Tenggiri





Trolling with baitcaster rod and reel

Trolling with lures that do not troll with much drag can be done with light saltwater rods and reels. This tenggiri was caught with a Halco Laser Pro 120 which does not produce much drag.

Trolling Halco Laser Pro 120 - Narrow-barred Spanish Mackerel


























Trolling Halco Sorcerer 150 - Narrow-barred Spanish Mackerel

When trolling with “heavy” lure like this 8m diver, a Halco Sorcerer 150 XDD (magenta/purple toned - "chrome pink"), a medium tackle set-up is preferred and easier when left in the rod holders for trolling.

Trolling with overhead rod and reel

























Revo STX 2nd generation


This big tenggiri was trolled up and caught with a light baitcaster setup (Reel -Revo STX 2nd generation, Rod – Abu Garcia Salty Stage Jiggernaut 2.5PE). The tenggiri foul-hooked itself on a Orange/Chrome Halco Sorceror 90.






















Tenggiri Batang on Halco Max

Tenggiri love going for fast-trolled (more than 8 knots) lures. High speed lures like the bibless Halco Max works well.

Halco Max for Narrow-barred Spanish Mackerel


A green/chrome Sorceror 90 catches this tenggiri. The 9cm lure closely matches the size of the forage in this area.Halco Sorcerer 90 catches Tenggiri Batang


Narrow-barred Spanish Mackerel

Lure Trolling for Tenggiri (Narrow-barred Spanish Mackerel)

 

By Christopher S.G. Tan

Tenggiri batang, a.k.a. the Narrow-barred Spanish mackerel (Scomberomorus commerson) is a sought after pelagic species by Malaysian anglers for the sport and its good eating quality. There are various methods of catching them by angling, including the use of dead-bait, live-bait and artificial lures. In this two-part article I will look at the artificial lure methods I am familiar with.


A common tried-and-true method is trolling. Tenggiri often roam around, patrolling the areas holding food. Trolling lets the angler cover a big area; large areas of reefs, drop-offs and FADs - anywhere they might find forage.


Trolling requires lures that can track true at medium to high speeds as open water trolling is not done at a snail's pace. The lures also need to be able to track true in turbulent currents and wavy conditions. There are various good lures on the market that do this well.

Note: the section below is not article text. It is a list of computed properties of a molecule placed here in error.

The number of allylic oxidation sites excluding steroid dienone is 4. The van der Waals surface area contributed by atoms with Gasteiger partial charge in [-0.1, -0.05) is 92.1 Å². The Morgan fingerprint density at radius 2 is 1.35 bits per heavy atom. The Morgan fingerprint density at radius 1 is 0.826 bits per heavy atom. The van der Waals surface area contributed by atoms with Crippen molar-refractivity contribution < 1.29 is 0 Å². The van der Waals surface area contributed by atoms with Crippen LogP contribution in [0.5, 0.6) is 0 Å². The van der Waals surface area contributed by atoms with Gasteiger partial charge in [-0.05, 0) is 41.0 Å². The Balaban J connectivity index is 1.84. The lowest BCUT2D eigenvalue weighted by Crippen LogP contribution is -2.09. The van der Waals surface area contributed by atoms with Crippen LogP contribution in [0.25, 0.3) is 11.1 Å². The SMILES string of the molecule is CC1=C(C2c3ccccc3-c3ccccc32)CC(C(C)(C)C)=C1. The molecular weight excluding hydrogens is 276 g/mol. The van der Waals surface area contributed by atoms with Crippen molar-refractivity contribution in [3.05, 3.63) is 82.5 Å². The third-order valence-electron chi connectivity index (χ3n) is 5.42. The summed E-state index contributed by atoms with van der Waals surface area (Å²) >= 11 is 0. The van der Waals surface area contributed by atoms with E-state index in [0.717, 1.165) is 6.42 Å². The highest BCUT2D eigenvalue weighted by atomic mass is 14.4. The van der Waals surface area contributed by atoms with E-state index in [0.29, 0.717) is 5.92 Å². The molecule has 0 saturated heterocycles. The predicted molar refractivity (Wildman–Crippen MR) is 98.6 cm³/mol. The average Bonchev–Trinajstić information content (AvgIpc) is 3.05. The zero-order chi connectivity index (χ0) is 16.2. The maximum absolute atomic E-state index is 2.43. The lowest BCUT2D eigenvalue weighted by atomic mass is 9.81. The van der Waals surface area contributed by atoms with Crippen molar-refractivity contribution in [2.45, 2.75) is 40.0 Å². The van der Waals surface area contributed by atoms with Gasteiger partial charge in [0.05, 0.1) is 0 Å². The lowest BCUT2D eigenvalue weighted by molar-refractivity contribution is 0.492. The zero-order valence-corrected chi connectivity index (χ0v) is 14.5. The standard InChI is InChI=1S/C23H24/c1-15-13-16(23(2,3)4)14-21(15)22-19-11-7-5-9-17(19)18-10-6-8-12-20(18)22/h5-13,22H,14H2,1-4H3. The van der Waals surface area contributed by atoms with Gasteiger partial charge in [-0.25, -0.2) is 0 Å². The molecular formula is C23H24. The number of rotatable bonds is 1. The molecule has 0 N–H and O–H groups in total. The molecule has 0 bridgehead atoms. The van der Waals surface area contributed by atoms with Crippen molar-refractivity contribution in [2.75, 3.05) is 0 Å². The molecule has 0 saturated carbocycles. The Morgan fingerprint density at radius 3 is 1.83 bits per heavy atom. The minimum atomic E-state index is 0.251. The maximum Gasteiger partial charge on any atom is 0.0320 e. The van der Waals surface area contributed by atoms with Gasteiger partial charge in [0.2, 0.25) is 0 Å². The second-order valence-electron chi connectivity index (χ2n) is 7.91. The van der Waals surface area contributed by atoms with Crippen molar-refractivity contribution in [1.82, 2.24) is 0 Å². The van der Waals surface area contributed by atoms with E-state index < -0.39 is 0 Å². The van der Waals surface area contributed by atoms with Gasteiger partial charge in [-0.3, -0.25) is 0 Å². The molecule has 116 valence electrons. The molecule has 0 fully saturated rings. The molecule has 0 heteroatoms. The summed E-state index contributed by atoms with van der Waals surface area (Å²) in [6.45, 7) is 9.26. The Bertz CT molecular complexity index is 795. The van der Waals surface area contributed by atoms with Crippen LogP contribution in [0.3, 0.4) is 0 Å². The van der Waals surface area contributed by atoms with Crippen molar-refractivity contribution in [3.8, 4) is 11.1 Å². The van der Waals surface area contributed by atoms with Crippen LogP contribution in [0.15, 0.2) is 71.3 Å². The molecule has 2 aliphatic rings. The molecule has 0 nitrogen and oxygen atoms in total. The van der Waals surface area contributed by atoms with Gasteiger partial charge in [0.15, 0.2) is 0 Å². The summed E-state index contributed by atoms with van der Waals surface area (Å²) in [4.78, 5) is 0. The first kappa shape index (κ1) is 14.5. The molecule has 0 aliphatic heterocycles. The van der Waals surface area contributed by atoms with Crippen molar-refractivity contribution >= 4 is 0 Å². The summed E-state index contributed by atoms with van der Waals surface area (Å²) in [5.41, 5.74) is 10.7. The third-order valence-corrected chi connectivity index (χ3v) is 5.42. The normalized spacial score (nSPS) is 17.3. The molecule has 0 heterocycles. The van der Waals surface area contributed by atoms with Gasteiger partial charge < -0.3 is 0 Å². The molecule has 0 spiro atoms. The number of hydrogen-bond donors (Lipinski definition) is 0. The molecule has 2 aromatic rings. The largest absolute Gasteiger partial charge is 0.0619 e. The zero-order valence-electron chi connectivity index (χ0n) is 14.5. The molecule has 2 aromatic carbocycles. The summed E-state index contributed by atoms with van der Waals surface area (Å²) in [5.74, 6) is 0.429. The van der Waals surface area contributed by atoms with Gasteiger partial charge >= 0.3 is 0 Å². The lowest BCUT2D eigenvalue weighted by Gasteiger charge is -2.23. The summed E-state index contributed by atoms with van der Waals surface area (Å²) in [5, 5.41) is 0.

The tenggiri can be found where the food is, so that is where one should troll, be it a wide ranging area where the lures are trolled along the drop-offs or reefs where baitfish gather or a smaller area like a rock outcrop/point or an FAD.

Narrow-barred Spanish Mackerel caught using a trolled LP190

This tenggiri was caught by trolling a large 19cm Halco Laser Pro 190.


The lure to be trolled is selected based on the depth of the structure or seabed and the depth of the baitfish schools. You do not want the lure to get snagged on structure or seabed and lose it. Getting the lure to run at the depths of the schooling baitfish will put the lure in the feeding zone of the tenggiri. Most predatory fish often hang below or at the same level of the baitfish school so is pointless trolling the lure well above the baitfish school.


If I am trolling with light saltwater tackle (i.e. bait-cast tackle or light saltwater spinning gear), at the most I will use a lure that dives up to 4m. I find that deeper divers (big bibs/lips) have very heavy drag and put an immense strain (bend) in the light tackle rod, making the rod very tiring to hold in a small boat.